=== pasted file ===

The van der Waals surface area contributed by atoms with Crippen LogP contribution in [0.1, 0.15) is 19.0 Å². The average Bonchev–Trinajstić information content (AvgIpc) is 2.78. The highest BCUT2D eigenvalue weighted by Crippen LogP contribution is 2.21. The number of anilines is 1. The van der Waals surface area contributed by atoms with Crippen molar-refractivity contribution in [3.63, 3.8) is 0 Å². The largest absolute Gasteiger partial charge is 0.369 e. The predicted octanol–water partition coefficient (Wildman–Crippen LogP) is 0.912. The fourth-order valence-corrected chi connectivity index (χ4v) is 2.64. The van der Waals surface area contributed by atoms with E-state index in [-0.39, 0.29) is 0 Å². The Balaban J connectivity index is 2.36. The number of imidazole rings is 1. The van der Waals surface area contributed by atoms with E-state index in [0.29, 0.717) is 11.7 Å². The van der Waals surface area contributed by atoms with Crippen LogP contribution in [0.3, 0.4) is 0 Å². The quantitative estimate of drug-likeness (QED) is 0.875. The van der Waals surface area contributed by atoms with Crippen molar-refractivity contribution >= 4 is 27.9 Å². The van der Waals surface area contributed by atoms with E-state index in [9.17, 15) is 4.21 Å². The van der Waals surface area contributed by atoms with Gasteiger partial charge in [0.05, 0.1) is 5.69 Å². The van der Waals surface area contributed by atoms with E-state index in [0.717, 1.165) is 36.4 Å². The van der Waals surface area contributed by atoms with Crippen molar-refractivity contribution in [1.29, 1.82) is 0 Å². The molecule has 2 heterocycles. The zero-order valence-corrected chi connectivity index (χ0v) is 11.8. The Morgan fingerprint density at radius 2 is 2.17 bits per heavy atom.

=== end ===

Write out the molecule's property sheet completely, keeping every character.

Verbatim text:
The van der Waals surface area contributed by atoms with Crippen LogP contribution in [0.1, 0.15) is 19.0 Å². The average Bonchev–Trinajstić information content (AvgIpc) is 2.78. The highest BCUT2D eigenvalue weighted by Crippen LogP contribution is 2.21. The number of anilines is 1. The van der Waals surface area contributed by atoms with Crippen molar-refractivity contribution in [3.63, 3.8) is 0 Å². The largest absolute Gasteiger partial charge is 0.369 e. The predicted octanol–water partition coefficient (Wildman–Crippen LogP) is 0.912. The fourth-order valence-corrected chi connectivity index (χ4v) is 2.64. The van der Waals surface area contributed by atoms with E-state index in [-0.39, 0.29) is 0 Å². The Balaban J connectivity index is 2.36. The number of imidazole rings is 1. The van der Waals surface area contributed by atoms with E-state index in [0.29, 0.717) is 11.7 Å². The van der Waals surface area contributed by atoms with Crippen LogP contribution in [0.3, 0.4) is 0 Å². The quantitative estimate of drug-likeness (QED) is 0.875. The van der Waals surface area contributed by atoms with Crippen molar-refractivity contribution >= 4 is 27.9 Å². The van der Waals surface area contributed by atoms with E-state index in [9.17, 15) is 4.21 Å². The van der Waals surface area contributed by atoms with Gasteiger partial charge in [0.05, 0.1) is 5.69 Å². The van der Waals surface area contributed by atoms with E-state index in [0.717, 1.165) is 36.4 Å². The van der Waals surface area contributed by atoms with Crippen molar-refractivity contribution in [1.29, 1.82) is 0 Å². The molecule has 2 heterocycles. The zero-order valence-corrected chi connectivity index (χ0v) is 11.8. The Morgan fingerprint density at radius 2 is 2.17 bits per heavy atom.